1. “Closing the loopholes’ is meaningless political talk. There’s reasons these loopholes exist. They make certain people tons of money, and these people pay lobbyists and politicians to keep loopholes open and make new loopholes where old ones are closed.

      If want to talk about closing loopholes, and be real about it, you need also talk a revolutionary removal of big money’s influence on Washington.

        1. Mmmm… no. Those mortgage interest deductions you talk about are there to help people wealthier than I am save money.

          Maybe in your small group of (all-white?) moneyed friends and family, assuming everyone owns one or multiple homes is a safe assumption. But here in the rest of America, where houses are fucking expensive, you are just likely to find renters like myself who file with standard deductions.

      1. Some loopholes are not loopholes but the legitimate COST of making income. The truth is that business do not pay any taxes at all. . . They can’t. . . EVERY PENNY THEY MUST PAY IN TAXES COMES FROM ONE SOLE SOURCE: you, the customer. Every tax the business pays is built into the price of the product YOU buy. Every tax.

  4. Why???!!

    It’s because Tim Cook is an ignorant, foolish, sausage swallowing twink!

    A babboon with a learning disability could run Apple better.

    There are child molesters that are bothered by Cook’s strange grin.

    I’m glad there are less keynotes, as this guy is about as interesting as molding cheese, as innovative as a baloney sandwich, and about as entertaining as a Mexican soap opera!

    1. Yes, I believe you have hit the nail on the head with your astute and well-reasoned line of thinking. I can only assume that your erudite knowledge comes from close association – has Tim had your sausage in his mouth? Are you the baboon to whom you refer? Are you also the child molester? And the last sentence, well, you may be trying to be evasive here, but that’s you you’re describing, right? Thanking you for sharing your unusual insight, I look forward to hearing more from you, the next CEO of Apple Inc.!



  5. Let’s not kid ourselves here. The answer to the headline doesn’t have anything to do with government or competition or anything related to the operation Apple’s fundamental business. Cook is taking on debt for one reason only: to get Wall Street parasites off his back. By accepting their loans and – ON PAPER – shifting assets to liabilities, Wall Street assholes are placated temporarily. Problem is, all the foreign money that Apple squirreled away would give a FAR greater return on investment if it was given to the Retail division for overseas expansion, to the Marketing department for teaching the FUD slingers what Apple is all about, and to R&D and production departments to get new hardware in the hands of people who are waiting for the next generation of Apple technologies.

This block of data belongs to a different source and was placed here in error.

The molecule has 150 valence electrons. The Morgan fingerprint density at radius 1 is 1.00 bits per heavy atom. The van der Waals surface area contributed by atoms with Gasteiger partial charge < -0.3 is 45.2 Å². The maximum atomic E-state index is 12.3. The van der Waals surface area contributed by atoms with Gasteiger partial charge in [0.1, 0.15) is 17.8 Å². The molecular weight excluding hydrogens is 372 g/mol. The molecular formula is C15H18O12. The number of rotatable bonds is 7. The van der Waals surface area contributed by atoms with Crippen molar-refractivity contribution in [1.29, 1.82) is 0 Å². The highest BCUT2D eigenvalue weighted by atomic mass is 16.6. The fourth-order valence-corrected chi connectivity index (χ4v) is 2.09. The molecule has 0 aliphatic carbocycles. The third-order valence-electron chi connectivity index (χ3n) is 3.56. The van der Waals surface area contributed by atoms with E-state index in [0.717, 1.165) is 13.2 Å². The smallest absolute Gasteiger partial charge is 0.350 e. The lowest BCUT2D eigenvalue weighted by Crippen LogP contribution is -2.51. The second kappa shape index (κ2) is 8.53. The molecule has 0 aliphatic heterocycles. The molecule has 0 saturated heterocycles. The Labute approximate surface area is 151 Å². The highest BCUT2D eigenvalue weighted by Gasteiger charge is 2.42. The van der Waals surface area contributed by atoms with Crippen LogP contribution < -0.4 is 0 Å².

Jobs had a spine and he was more than happy to tell Wall Street to take a hike. Cook’s indecision allowed obscene amounts of profits pile up largely unused, which of course made the sharks of Wall Street circle in for the kill. Cook gave in, and so now Apple leadership is clearly going to be spending as much time dealing with slimy commercial banks instead of focusing 100% on user experience. That is extremely disappointing.

    Before the retorts come in about how much money Cook made Apple last quarter, allow me a prebuttal: Cook didn’t produce squat! Apple is printing money from its iTunes store and the sales of its cellular-connected gadgets, both of which Jobs ushered in. Nothing Cook has released has performed better than anything Jobs oversaw while he was stricken with cancer and working part time. Despite having practically an order of magnitude more resources at his fingertips and full health, Cook endlessly talks about an exciting future while delivering derivative products LATE. The financial games that Apple is playing now is just more indication that Apple is becoming a bureaucratic corporation more intent on pleasing Wall Street than they are in pleasing the customer base. If you need any more evidence, plot profit growth of Apple and Samsung side by side over the last 5 years. There is no reason Apple shouldn’t have destroyed Samsung by now — except poor leadership.

    1. I agree with you wholeheartedly, Mike.

      However, trying to convince loyal MDN followers that Tim Cook is a dud is like trying to teach calculus to a pet rock!

      Good luck with that.

      The motto at MDN when it comes to Timid Cook is: “See no evil, hear no evil, speak no evil.”

  6. … IOW: #MyStupidGovernment forces companies to bring their foreign made profits into the USA by way of loans with a FAR lower interest rate than the taxation % level #MyStupidGovernment would impose.

    What’s better?
    Bring your profits home via ~5% interest rate loans
    Let #MyStupidGovernment rip you for the default 35% income rate for foreign made profits?

    I wonder.